Several years ago, a colleague commented, "I don't know how you can work on climate change; it's such a huge topic and there is so much to read." At the time—about 2016—I was just starting out, teaching public workshops on climate science and local impacts in Philadelphia. The aim was simple, and urgent: Get information about climate change out to people, and foster open discussion so that folks felt comfortable talking about what was a very unwieldy subject. Today, what needs to be said about climate change is the same… but also different. Climate grief looms large among undergraduate students. Confusion and frustration abound in many conversations. Disagreement widens among colleagues. Where do we even begin to have a conversation anymore?
I returned to Hannah Knox's Thinking Like a Climate: Governing a City in Times of Environmental Change numerous times over the past year, using it to ground my teaching and everyday conversations. I keep returning to it because it's one of those texts that gives so much: It describes the landscape of environmental politics in Manchester, U.K., which resonates with my own experiences in Philadelphia; it leverages the theoretical work of anthropologists and STS scholars, helping me to reflect on what has gone so horribly wrong in both global and local efforts to address climate change; and it opens up what is meant by climate action—a controversial term that leads to debate (internally and with others) about what actions are right, what actions are… enough.
Thinking Like a Climate is the core text for Cities and Climate Change, a course I teach with both undergraduate and graduate sections. We use the many ethnographic cases that Knox writes up to study and analyze how cities around the world—from Accra to Lahore, Santiago to Denver—are acting on climate change. Each student chooses a city to research throughout the term, comparing findings with classmates through weekly assignments. Knox's chapter on how carbon emissions get quantified and worked into policy helps us think about how cities account for their own relationship to fossil fuels, and the space they take up in urban economies. Likewise, the chapter on stakeholders helps students map out political power and agendas against local impacts, giving voice to questions about who decides what buildings will be sacrificed to sea-level rise, or given a pass on emission standards. All the while, Knox reminds us to keep discursive frames and ontologies at the forefront of our analysis, which students draw on as they navigate data visualizations, sustainability plans, and the climate art installations found in many cities.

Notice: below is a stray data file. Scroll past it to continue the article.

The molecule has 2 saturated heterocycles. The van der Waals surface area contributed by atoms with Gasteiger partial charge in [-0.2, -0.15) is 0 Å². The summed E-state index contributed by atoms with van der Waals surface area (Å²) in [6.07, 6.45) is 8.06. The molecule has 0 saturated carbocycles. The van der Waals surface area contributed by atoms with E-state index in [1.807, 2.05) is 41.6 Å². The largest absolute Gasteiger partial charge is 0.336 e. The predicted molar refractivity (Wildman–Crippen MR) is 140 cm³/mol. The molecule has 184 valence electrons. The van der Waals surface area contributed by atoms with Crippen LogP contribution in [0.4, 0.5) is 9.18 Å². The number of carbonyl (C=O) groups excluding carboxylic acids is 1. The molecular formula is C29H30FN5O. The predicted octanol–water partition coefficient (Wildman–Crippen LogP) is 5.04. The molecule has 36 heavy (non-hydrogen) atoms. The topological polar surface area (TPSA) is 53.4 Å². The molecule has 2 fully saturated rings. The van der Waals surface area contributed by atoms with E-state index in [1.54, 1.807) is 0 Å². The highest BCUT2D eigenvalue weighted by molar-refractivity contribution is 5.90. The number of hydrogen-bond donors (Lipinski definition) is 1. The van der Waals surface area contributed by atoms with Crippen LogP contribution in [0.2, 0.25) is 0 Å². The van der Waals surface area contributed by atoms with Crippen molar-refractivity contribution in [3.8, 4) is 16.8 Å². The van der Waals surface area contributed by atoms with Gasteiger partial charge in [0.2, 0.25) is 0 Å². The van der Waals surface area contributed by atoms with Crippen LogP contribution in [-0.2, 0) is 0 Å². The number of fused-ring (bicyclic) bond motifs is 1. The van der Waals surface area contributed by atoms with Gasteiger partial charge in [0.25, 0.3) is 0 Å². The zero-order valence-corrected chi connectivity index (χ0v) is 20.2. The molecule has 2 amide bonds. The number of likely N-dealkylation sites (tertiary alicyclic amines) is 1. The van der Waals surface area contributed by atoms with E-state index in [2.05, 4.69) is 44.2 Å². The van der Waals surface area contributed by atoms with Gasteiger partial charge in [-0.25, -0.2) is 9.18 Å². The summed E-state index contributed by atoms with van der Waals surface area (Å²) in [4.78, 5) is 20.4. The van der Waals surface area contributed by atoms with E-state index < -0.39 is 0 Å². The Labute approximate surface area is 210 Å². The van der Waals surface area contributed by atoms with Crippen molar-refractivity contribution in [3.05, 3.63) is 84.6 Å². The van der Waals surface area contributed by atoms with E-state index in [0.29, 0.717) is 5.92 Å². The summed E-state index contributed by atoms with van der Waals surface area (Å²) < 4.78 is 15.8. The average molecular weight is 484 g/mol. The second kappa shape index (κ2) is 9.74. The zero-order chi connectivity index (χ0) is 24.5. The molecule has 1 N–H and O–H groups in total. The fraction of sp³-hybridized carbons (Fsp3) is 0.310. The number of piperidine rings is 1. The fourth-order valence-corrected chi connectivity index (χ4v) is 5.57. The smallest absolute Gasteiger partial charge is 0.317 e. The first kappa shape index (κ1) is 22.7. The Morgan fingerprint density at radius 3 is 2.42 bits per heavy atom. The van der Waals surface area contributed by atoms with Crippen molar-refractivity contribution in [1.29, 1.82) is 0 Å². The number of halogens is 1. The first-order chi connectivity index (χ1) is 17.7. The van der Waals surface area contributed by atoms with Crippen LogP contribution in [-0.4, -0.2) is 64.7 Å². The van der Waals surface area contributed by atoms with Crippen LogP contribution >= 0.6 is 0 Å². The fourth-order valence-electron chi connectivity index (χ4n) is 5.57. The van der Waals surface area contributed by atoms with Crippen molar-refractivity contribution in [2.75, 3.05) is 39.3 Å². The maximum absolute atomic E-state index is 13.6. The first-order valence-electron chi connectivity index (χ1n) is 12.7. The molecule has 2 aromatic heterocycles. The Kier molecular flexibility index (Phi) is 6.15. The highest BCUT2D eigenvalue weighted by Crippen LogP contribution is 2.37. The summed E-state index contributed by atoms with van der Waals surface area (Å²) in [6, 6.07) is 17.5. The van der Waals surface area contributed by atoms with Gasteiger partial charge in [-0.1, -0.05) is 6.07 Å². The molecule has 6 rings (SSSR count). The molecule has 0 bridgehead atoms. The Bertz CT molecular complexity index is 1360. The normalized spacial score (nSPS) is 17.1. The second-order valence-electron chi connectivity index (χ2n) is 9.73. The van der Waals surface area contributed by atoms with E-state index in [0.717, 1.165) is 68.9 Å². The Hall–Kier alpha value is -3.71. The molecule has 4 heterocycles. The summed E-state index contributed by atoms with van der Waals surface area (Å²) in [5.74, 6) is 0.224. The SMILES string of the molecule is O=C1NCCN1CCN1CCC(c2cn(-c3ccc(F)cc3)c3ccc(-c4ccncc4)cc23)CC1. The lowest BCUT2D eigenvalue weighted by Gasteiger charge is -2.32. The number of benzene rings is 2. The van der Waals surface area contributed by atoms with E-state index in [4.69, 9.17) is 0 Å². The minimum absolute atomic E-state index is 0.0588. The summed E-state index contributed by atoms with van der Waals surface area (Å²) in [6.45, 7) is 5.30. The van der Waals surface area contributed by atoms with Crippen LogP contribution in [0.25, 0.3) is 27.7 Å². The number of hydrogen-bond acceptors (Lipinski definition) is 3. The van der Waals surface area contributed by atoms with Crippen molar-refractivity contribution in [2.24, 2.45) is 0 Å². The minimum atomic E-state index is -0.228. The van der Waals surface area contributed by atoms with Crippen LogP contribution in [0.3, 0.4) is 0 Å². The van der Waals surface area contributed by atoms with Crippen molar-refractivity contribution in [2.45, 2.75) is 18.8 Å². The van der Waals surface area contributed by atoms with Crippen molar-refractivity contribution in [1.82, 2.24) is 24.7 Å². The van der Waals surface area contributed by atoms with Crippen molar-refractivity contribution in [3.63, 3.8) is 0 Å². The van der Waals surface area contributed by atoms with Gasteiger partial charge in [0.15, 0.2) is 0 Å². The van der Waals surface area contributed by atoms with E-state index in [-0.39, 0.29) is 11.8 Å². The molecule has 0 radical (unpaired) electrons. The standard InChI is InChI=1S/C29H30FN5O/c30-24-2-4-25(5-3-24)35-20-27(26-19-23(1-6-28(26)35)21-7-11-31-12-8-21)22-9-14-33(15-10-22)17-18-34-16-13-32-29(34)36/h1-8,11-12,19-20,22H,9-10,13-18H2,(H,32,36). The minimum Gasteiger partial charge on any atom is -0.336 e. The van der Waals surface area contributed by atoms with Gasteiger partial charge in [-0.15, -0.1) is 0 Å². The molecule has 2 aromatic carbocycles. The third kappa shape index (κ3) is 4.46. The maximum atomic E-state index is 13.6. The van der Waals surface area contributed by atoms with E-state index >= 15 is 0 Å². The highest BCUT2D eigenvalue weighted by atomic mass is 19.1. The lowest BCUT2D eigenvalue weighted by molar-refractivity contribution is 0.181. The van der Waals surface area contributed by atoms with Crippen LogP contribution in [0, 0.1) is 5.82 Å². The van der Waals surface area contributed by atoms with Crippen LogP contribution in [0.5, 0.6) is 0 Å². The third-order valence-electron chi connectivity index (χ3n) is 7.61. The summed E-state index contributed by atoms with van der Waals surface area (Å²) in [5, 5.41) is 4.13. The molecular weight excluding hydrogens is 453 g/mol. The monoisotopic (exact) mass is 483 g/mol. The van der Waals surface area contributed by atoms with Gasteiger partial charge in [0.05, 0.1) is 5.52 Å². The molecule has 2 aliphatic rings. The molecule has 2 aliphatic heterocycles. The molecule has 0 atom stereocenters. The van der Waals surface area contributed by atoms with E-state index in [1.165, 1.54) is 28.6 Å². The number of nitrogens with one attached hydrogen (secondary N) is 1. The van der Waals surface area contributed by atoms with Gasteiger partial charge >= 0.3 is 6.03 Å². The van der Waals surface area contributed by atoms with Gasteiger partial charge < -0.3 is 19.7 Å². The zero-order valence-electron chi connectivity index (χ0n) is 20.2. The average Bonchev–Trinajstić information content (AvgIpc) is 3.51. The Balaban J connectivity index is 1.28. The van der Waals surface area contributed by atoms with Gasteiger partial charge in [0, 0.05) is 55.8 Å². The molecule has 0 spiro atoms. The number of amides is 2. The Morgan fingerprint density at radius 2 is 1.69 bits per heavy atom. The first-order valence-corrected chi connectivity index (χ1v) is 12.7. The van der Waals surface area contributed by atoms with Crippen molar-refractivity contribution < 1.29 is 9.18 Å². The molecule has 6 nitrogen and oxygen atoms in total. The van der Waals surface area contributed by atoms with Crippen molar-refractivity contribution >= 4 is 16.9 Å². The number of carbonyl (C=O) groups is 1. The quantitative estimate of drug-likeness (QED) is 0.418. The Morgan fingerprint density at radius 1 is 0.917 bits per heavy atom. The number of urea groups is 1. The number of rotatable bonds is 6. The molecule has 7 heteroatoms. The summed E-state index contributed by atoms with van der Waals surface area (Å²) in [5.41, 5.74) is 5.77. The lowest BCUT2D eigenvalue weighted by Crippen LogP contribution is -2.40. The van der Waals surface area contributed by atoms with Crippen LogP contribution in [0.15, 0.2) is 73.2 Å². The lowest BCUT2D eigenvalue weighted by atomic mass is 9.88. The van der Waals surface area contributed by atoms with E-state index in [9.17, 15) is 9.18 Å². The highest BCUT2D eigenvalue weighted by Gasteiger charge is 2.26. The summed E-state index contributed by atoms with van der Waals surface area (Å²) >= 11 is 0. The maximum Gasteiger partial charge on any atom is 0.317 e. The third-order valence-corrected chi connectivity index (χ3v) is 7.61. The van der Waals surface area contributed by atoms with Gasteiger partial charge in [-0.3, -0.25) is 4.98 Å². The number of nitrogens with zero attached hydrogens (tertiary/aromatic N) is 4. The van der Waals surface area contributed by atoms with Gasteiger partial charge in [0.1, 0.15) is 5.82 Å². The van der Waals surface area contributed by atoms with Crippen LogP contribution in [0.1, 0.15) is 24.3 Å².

Whether teaching about climate change in public settings or university seminars, grappling with the ocean of dos and don'ts we now find in publications of all kinds, or struggling with how to make sense of climate change in our work, Thinking Like a Climate helps anchor ideas and actions in times of confusion.
Ali Kenner is an associate professor at Drexel University. Her research and teaching focus on environmental health, including the asthma epidemic, climate change, and energy transitions. She runs the Energy Rights Project, an ethnographic research program that documents everyday experiences with energy infrastructure and policy. firstname.lastname@example.org
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